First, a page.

Set of Six
Concern: Liam Fulton has been treated for concussion several times this season.
1. Tigers fuming
Wests Tigers chief executive Grant Mayer has taken the extraordinary step of phoning the NRL’s head of football, Todd Greenberg, after a game to complain about a rival player, Newcastle prop David Fa’alogo. Mayer believes Fa’alogo attacked the head of Tigers second-rower Liam Fulton, who has a history of concussion.
‘‘It’s this guy’s fourth concussion this year and obviously it’s a concern for the club,’’ Mayer said on Sunday. ‘‘We’ve looked at the tape and we believe there is something for the NRL to look at. We’ve said all year we take this sort of thing very seriously. We’d like to think the NRL will have a look tomorrow and the appropriate action is taken.’’ Still at Hunter Stadium, Wests Tigers winger Pat Richards said of his amazing deadlock-breaking field goal from near the sideline: ‘‘I actually didn’t strike it very well ... I shanked it.’’
2. Walker hobbled
South Sydney's NSW Origin hopeful Dylan Walker may have played 30 minutes of Saturday night's 34-18 win over the Warriors with a broken thumb. Afrer the Rabbitohs lost Greg Inglis to a suspected syndesmosis of the ankle and Bryson Goodwin to an elbow problem, Walker took it upon himself to stay out on nib Stadium. He is likely to be sidelined for several weeks, discounting him from Origin II.
While Inglis is keeping a brave face there aren't many people who were in the Souths sheds on Saturday who believe he will be fit for the ANZ Stadium clash on Wednesday week. If scans indicate the ankle needs pinning, he's looking at months on the sidelines rather than weeks. Nevermind Queensland, South Sydney's entire campaign could be seriously endangered.
3. Welcome competition
Penrith's in-form hooker James Segeyaro could have been forgiven for being a little snarky at the club's signing of South Sydney's Apisai Koroisau. Turns out, he's nothing of the sort. "I love watching Api play," he said in the wake of Saturday night's 36-14 win over Gold Coast.
"He's going to be one of the superstars of the future. He's very footy smart. It's going to be good for him to come to the club. I can't wait for him to come and us to have a combination. In saying that, we've got a good young bloke in Kierran Moseley." Having said all that, 'Chicko' also offered: "All the great hookers play 80 minutes and it's something I've always wanted to do."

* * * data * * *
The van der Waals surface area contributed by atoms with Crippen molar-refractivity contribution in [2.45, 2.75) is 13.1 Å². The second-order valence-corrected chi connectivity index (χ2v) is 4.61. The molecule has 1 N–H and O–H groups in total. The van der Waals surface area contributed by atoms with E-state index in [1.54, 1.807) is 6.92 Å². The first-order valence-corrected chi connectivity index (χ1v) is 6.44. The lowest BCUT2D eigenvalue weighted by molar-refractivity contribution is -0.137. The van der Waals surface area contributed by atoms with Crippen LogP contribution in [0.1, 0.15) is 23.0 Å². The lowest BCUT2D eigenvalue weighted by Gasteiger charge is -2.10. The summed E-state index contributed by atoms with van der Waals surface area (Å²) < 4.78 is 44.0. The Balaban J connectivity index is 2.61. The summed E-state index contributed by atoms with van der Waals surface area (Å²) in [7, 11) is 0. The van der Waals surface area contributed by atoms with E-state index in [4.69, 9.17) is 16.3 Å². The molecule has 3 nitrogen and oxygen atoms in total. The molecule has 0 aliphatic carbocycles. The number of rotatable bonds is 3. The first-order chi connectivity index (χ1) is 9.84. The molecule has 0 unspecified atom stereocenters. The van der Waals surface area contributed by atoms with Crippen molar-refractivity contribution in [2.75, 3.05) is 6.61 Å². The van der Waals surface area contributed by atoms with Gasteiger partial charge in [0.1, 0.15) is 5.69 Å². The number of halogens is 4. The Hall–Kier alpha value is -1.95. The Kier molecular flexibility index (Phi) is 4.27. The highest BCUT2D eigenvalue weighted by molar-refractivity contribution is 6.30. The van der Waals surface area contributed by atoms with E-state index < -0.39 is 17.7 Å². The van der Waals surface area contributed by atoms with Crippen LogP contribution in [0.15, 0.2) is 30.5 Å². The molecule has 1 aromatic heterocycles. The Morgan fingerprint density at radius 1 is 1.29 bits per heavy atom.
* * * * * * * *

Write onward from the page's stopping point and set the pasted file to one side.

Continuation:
4. Method to madness
As usual, rugby league's lack of corporate memory is leading it back to old ground. The reason we allow players to renege on contracts until round 13 is because we decided it was bad for the sport to have players signing for rival clubs months and even years in advance, and in some cases being paraded in enemy colours at media conferences.
We also accepted the anti-tampering rule could not be policed. Every time there's a James Tedesco, it deters clubs from raiding (no pun intended) each other too early. The rule is doing exactly what it was intended to do.
5. Money talks
You may have some idea of how television money keeps Origin on Wednesday nights. But there's also considerable money invested in keeping the matches three weeks apart. The break was reputedly conceived by a former NRL media staffer to maximise exposure, merchandise sales and sponsorship income. If the Origin series is condensed, as some are suggesting, the asking price for sponsorship of the series and of teams would drop dramatically.
The QRL – in particular – would lose out on considerable merchandise sales and for that reason would probably oppose playing interstate matches on three consecutive weeks. That's not to say the changes should not happen. At some point the game needs to make some tough decisions with the future in mind, even if there is a considerable financial hit as a result.
6. Brookie bog
It's hard to comprehend why Friday night's under-20s match at Brookvale Oval wasn't postponed. Despite a full day of rain, the surface wasn't too bad at the start of the Holden Cup game; by full-time it was just short of being a quagmire. The lower grade match was not televised and could surely have been rescheduled to protect the quality of a spectacle that was to be shown on national television. Still on the game, won 32-10 by Manly, Canterbury coach Des Hasler offered an interesting reply when it was put to him at the post-match media conference that his side had won seven in a row and then lost two on the trot. "Good maths," said Hasler, who then added as he left the room that two wins followed by seven losses would be more of a concern.